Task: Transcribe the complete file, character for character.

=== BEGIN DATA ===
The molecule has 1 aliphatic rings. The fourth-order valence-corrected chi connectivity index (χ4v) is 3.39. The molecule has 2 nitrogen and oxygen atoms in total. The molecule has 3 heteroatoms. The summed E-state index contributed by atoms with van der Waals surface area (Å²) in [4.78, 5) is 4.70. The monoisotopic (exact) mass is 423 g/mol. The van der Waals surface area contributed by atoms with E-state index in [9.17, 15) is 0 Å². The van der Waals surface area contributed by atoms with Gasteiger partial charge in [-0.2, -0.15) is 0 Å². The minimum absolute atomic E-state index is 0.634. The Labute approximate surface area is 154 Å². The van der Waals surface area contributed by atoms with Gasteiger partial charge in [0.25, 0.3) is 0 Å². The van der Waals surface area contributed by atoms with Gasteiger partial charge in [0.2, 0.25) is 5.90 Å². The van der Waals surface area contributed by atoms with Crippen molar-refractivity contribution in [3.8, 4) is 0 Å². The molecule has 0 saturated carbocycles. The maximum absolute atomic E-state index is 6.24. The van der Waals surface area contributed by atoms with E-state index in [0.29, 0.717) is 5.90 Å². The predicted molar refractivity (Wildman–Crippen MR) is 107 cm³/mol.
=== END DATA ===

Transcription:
The molecule has 1 aliphatic rings. The fourth-order valence-corrected chi connectivity index (χ4v) is 3.39. The molecule has 2 nitrogen and oxygen atoms in total. The molecule has 3 heteroatoms. The summed E-state index contributed by atoms with van der Waals surface area (Å²) in [4.78, 5) is 4.70. The monoisotopic (exact) mass is 423 g/mol. The van der Waals surface area contributed by atoms with E-state index in [9.17, 15) is 0 Å². The van der Waals surface area contributed by atoms with Gasteiger partial charge in [-0.2, -0.15) is 0 Å². The minimum absolute atomic E-state index is 0.634. The Labute approximate surface area is 154 Å². The van der Waals surface area contributed by atoms with Gasteiger partial charge in [0.25, 0.3) is 0 Å². The van der Waals surface area contributed by atoms with Gasteiger partial charge in [0.2, 0.25) is 5.90 Å². The van der Waals surface area contributed by atoms with Crippen molar-refractivity contribution in [3.8, 4) is 0 Å². The molecule has 0 saturated carbocycles. The maximum absolute atomic E-state index is 6.24. The van der Waals surface area contributed by atoms with E-state index in [0.29, 0.717) is 5.90 Å². The predicted molar refractivity (Wildman–Crippen MR) is 107 cm³/mol.